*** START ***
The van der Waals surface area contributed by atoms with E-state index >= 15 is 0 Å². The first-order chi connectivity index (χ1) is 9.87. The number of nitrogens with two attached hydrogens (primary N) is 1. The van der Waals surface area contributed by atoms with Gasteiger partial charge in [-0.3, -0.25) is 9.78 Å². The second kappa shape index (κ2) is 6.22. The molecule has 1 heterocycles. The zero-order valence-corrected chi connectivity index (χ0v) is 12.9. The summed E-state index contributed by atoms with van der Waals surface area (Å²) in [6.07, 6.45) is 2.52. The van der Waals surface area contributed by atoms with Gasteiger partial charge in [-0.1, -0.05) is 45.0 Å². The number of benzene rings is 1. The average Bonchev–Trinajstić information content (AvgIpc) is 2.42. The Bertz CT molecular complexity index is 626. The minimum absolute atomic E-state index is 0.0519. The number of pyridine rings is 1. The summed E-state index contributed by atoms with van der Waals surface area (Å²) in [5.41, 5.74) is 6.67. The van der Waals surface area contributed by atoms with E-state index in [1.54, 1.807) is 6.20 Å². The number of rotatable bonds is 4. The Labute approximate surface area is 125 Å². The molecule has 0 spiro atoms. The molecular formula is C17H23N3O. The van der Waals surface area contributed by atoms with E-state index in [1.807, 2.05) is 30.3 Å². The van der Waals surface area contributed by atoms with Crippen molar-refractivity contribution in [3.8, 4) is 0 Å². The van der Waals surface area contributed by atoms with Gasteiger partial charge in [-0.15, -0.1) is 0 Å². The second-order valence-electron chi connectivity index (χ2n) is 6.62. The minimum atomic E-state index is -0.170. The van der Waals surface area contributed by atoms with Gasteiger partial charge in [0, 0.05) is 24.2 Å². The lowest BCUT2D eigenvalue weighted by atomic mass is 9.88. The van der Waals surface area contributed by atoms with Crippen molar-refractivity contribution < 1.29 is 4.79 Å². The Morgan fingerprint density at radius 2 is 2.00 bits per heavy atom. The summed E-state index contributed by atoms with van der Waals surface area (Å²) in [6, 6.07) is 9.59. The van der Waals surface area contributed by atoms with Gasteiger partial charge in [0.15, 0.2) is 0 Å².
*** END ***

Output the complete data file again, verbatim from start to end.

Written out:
The van der Waals surface area contributed by atoms with E-state index >= 15 is 0 Å². The first-order chi connectivity index (χ1) is 9.87. The number of nitrogens with two attached hydrogens (primary N) is 1. The van der Waals surface area contributed by atoms with Gasteiger partial charge in [-0.3, -0.25) is 9.78 Å². The second kappa shape index (κ2) is 6.22. The molecule has 1 heterocycles. The zero-order valence-corrected chi connectivity index (χ0v) is 12.9. The summed E-state index contributed by atoms with van der Waals surface area (Å²) in [6.07, 6.45) is 2.52. The van der Waals surface area contributed by atoms with Gasteiger partial charge in [-0.1, -0.05) is 45.0 Å². The number of benzene rings is 1. The average Bonchev–Trinajstić information content (AvgIpc) is 2.42. The Bertz CT molecular complexity index is 626. The minimum absolute atomic E-state index is 0.0519. The number of pyridine rings is 1. The summed E-state index contributed by atoms with van der Waals surface area (Å²) in [5.41, 5.74) is 6.67. The van der Waals surface area contributed by atoms with E-state index in [1.54, 1.807) is 6.20 Å². The number of rotatable bonds is 4. The Labute approximate surface area is 125 Å². The molecule has 0 spiro atoms. The molecular formula is C17H23N3O. The van der Waals surface area contributed by atoms with E-state index in [1.807, 2.05) is 30.3 Å². The van der Waals surface area contributed by atoms with Crippen molar-refractivity contribution in [3.8, 4) is 0 Å². The van der Waals surface area contributed by atoms with Gasteiger partial charge in [-0.15, -0.1) is 0 Å². The second-order valence-electron chi connectivity index (χ2n) is 6.62. The minimum atomic E-state index is -0.170. The van der Waals surface area contributed by atoms with Gasteiger partial charge in [0, 0.05) is 24.2 Å². The lowest BCUT2D eigenvalue weighted by atomic mass is 9.88. The van der Waals surface area contributed by atoms with Crippen molar-refractivity contribution < 1.29 is 4.79 Å². The Morgan fingerprint density at radius 2 is 2.00 bits per heavy atom. The summed E-state index contributed by atoms with van der Waals surface area (Å²) in [6, 6.07) is 9.59. The van der Waals surface area contributed by atoms with Gasteiger partial charge in [0.15, 0.2) is 0 Å².